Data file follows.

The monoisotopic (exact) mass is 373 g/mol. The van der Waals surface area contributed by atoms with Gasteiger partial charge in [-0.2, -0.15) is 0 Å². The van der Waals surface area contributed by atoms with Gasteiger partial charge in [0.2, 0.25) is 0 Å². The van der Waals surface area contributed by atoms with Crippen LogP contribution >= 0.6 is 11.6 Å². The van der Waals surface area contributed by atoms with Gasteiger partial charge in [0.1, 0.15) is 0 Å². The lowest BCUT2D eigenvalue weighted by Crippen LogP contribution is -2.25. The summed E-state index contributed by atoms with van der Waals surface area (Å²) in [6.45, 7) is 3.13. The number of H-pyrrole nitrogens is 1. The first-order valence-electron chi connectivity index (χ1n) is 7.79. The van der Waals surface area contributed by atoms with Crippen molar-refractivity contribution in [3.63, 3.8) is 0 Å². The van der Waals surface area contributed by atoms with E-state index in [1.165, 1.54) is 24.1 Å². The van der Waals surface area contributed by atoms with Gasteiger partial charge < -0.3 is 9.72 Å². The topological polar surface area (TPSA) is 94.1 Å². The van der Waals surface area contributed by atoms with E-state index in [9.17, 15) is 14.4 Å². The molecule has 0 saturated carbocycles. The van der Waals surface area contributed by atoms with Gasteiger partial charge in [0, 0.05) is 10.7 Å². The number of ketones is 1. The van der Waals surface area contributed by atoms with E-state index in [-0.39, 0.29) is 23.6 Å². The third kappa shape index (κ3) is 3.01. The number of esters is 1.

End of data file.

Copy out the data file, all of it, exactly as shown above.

The monoisotopic (exact) mass is 373 g/mol. The van der Waals surface area contributed by atoms with Gasteiger partial charge in [-0.2, -0.15) is 0 Å². The van der Waals surface area contributed by atoms with Gasteiger partial charge in [0.2, 0.25) is 0 Å². The van der Waals surface area contributed by atoms with Crippen LogP contribution >= 0.6 is 11.6 Å². The van der Waals surface area contributed by atoms with Gasteiger partial charge in [0.1, 0.15) is 0 Å². The lowest BCUT2D eigenvalue weighted by Crippen LogP contribution is -2.25. The summed E-state index contributed by atoms with van der Waals surface area (Å²) in [6.45, 7) is 3.13. The number of H-pyrrole nitrogens is 1. The first-order valence-electron chi connectivity index (χ1n) is 7.79. The van der Waals surface area contributed by atoms with Crippen molar-refractivity contribution in [3.63, 3.8) is 0 Å². The van der Waals surface area contributed by atoms with E-state index in [1.165, 1.54) is 24.1 Å². The van der Waals surface area contributed by atoms with Gasteiger partial charge < -0.3 is 9.72 Å². The topological polar surface area (TPSA) is 94.1 Å². The van der Waals surface area contributed by atoms with E-state index in [9.17, 15) is 14.4 Å². The molecule has 0 saturated carbocycles. The van der Waals surface area contributed by atoms with Gasteiger partial charge in [0, 0.05) is 10.7 Å². The number of ketones is 1. The van der Waals surface area contributed by atoms with E-state index in [-0.39, 0.29) is 23.6 Å². The third kappa shape index (κ3) is 3.01. The number of esters is 1.